African Rosewood works well, although it can have a moderate blunting effect on tools. It glues and finishes well. It needs to be dried slowly and carefully, to prevent warping and cracking. It’s a durable wood and is considered stable, once dried.

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Sustainability: Not listed in the CITES Appendices or on the IUCN Red List of Threatened Species.

Common Uses: Furniture, flooring, decking, architectural paneling & woodwork, veneer, interior trim, musical instruments, boatbuilding, turnings, small decorative and specialty items.

Comments: This wood has been used for a huge variety of roles in its native Africa. The tree, itself, and its budding flowers have been used for everything from cooking oils, to nutrional / healing drinks and even for producing a red dye which African craftsmen use for staining furniture.

The wood is considered very durable, thus seeing it used in a host of exterior as well as interior applications. It is relatively easy to work, although it can be very difficult to dry.

view & shop >African Rosewood, False MopaneEasyReddishRosewood - African, stock
Purpleheart
Purpleheart

While renowned for its often deep, rich purple hues, Purpleheart is actually one of the toughest woods in the world. It is considered one of the stiffest, hardest woods — boasting an impressive strength-to-weight ratio. It is also extremely water resistant, which, combined with its toughness, has seen it frequently used in outdoor decking and even as truckbed flooring. The wood is typically straight or wavy grained (though sometimes irregular). Its texture ranges from fine to medium, and it has a nice natural luster that emerges when fine sanded. The wood works and turns well, although sharp tools and blades are a necessity. It glues and finishes well, also.

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Sustainability: Not listed in the CITES Appendices or on the IUCN Red List of Threatened Species.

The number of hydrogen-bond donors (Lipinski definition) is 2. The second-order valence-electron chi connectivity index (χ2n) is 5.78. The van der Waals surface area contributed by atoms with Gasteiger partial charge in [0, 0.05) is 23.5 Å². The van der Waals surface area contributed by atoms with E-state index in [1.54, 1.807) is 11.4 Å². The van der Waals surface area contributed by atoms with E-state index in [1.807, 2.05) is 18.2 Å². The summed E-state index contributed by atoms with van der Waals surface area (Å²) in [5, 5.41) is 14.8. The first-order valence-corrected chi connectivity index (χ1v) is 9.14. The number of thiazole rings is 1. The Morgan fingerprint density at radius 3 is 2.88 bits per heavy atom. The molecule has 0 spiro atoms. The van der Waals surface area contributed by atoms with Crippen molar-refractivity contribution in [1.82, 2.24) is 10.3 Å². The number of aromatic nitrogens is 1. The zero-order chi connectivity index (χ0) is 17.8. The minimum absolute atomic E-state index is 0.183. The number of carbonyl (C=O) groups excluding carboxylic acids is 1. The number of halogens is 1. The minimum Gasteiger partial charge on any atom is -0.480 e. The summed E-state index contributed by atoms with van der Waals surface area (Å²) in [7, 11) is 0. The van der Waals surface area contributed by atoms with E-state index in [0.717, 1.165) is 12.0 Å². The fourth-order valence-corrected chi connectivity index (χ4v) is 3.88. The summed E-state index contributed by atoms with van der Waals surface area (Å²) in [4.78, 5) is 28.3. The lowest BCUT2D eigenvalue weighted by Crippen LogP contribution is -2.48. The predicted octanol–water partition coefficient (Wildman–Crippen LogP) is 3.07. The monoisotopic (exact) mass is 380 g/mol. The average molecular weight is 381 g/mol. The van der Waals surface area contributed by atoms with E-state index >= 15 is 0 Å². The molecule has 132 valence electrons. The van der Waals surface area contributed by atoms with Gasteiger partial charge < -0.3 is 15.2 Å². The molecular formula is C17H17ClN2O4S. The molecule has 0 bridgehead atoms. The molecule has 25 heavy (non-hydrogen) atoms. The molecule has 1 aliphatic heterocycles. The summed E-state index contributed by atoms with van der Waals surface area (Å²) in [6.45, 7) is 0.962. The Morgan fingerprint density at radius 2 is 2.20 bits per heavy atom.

Common Uses: Veneer, flooring, parquee flooring, decking, paneling, musical instruments, furniture, cabinetry, inlay, boatbuilding, carvings, turnings, decorative items and small specialty objects.

Comments: When freshly cut, Purpleheart is actually more a dull brown with feint purple overtones. Within minutes, these colors quickly change into a variety of different purple hues (depending upon species, growth environment, etc.), but generally mutate back towards a darker brown with purple tint with continued exposure to UV rays. This process can be slowed and minimized by using a finishing product with UV-inhibitor additives.

While the wood is generally very cooperative when worked, given its hard, dense nature, dull tools and blades can be an issue. When resawing a board with a dull saw blade, it hardness can cause the wood and blade to overheat, producing a black, tar-like resin which requires some very patient sanding to completely remove.

Despite its large natural range and 23 different species, recent surges in popularity in this new millennium have led to some isolated cases of “near extinction” levels of tree population reduction in several Central American regions where it grows.

view & shop >Amaranth, Nazareno, Peltogyne, Purple Heart, VioletwoodMediumPurplepurpleheart, stock
Pink Ivory
Pink Ivory

Pink Ivory remains one of the most elusive, coveted and highly desirable of all the world’s many exotic woods. Despite being indigenous to Southern Africa, the wood is rare throughout its home continent. What isn’t exported abroad is said to be hoarded by rich, hierarchical families throughout Africa, as the wood is considered to be on the same level of value as diamonds and emeralds.

Its reputation in the US is that of being one of the most elusive, difficult-to-source of all exotic woods, and one of the “holy grail” exotic tonewoods in the eyes of many guitar builders.